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Incorporating your own company

Incorporating your own company If you have decided to set up either a limited liability company or a limited liability partnership, there are a few points which you need to consider.

Company nameYour company can only have a name that is not already registered by another company.  In order to check whether your company name is available; a search can be made on Companies House.

Director(s)/company secretary or designated members (also referred to as officers)Since the Companies Act 2006 a private limited company can operate with a sole director, therefore, only one director is needed to incorporate a limited company. In relation to an LLP, a partnership must have at least two designated members.

You must choose the officers for your Company wisely as they are responsible for the daily running of the company.  You should make sure that they are capable of fulfilling their duties and obligations to the standard that you require.

Shareholders/membersAs investors in the business, shareholders will be entitled to certain company/LLP information as well as the right to vote on certain matters in some cases.  Shareholders can either be individuals, or corporate members.

Where appropriate, shareholders have the further right to receive dividends on their investments as well as a right to a return on their capital investment. Shareholders won’t have any further obligations to the company/LLP, apart from any terms of a shareholders agreement or the payment of any capital remaining unpaid that they have yet to finalise.

It is often the case that shareholders are also the directors/designated members and/or employees of the company.

Articles of associationThese apply to limited companies only.  A limited company is governed by its articles of association along with the Companies Act 2006.  Essentially, the articles of association are a rule book for the running of a company. All shareholders and company officers are required to comply with the provisions of the articles at all times. However, it is possible to alter the articles after incorporation if the needs of the business change.

If a company has a simple structure, hereby meaning that it has one class of shares, then it may be suitable for the company to adopt the governments standard articles of association (known as ‘model articles’). The case will differ if there is to be a different designation of shares (or different classes of shares), numerous directors with different responsibilities or if the company’s structure is more complex. In this case, a custom-built set of articles should be implemented.

Will the business have a trading address?You should decide whether the company will have a registered office or whether there will be a need to nominate a different address as its registered office.

Every company/LLP must have a registered office address at which the company/LLP can be contacted or where official post can be sent to. This address need not be the trading address of the business or an officer’s home address.  In fact, many professionals (lawyers and accountants etc.) will offer their own offices as registered office address, however they will charge a fee for doing so.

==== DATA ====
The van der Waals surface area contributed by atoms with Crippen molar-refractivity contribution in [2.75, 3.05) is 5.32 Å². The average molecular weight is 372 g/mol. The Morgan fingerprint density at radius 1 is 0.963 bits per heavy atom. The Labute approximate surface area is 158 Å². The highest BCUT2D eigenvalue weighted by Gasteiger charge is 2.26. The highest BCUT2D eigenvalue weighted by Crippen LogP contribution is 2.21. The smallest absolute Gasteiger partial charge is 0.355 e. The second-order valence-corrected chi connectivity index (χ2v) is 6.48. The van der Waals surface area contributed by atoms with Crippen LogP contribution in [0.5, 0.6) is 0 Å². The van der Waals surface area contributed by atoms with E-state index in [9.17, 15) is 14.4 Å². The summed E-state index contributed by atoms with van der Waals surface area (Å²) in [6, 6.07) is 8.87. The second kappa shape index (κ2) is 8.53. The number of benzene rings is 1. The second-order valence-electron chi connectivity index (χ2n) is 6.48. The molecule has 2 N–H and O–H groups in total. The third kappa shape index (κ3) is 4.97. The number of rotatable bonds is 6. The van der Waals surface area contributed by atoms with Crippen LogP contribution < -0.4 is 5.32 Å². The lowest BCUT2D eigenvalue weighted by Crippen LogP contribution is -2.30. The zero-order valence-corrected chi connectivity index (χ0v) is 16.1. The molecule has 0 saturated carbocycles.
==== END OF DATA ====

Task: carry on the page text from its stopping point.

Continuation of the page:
Statutory RegistersEvery limited company/LLP must keep a set of statutory registers which can be made available for inspected at any time.  These registers can either be held at the registered office or at a nominated single alternate inspection location (SAIL).  These registers (with a couple of exceptions) are not kept at Companies House so you need to ensure you have a set on incorporation and that these are kept up to date.  These requirements are set out within the Companies Act 2006 and include the need to keep a register of directors, register of director’s residential addresses, register of members and register of charges.

Is a shareholders/LLP agreement required?When a company has more than one shareholder it is sensible to have a shareholders agreement which sets out everyone’s understanding of their responsibilities and obligations so as to prevent any disagreements in the future.

In the event that the company cannot afford to have a legally binding shareholders agreement drafted, it is still important that all parties have a written and signed agreement setting out their responsibilities and obligations in order to avoid future conflicts.  As soon as the company is in a position to draw up a legally binding shareholders agreement, it is strongly advised to do so.

As an LLP has no other governing constitutional documents and is bound only by the provisions of the Limited Liability Partnership Act and the relevant provisions of the Companies Act, it would be best to have a membership agreement drawn up as soon as is possible.

Once you have considered the above points, if you have any questions or would like help with the incorporation itself, please get in contact with me or anyone else within the Corporate Commercial team on 01256 320555.

Liberty RobertsCorporate & Commercial Solicitorlroberts@clarkeandson.co.uk

Please note this article and its contents are for general information purposes only and do not constitute legal advice. We recommend speaking to one of our legal professionals to gain advice in relation to a specific matter.

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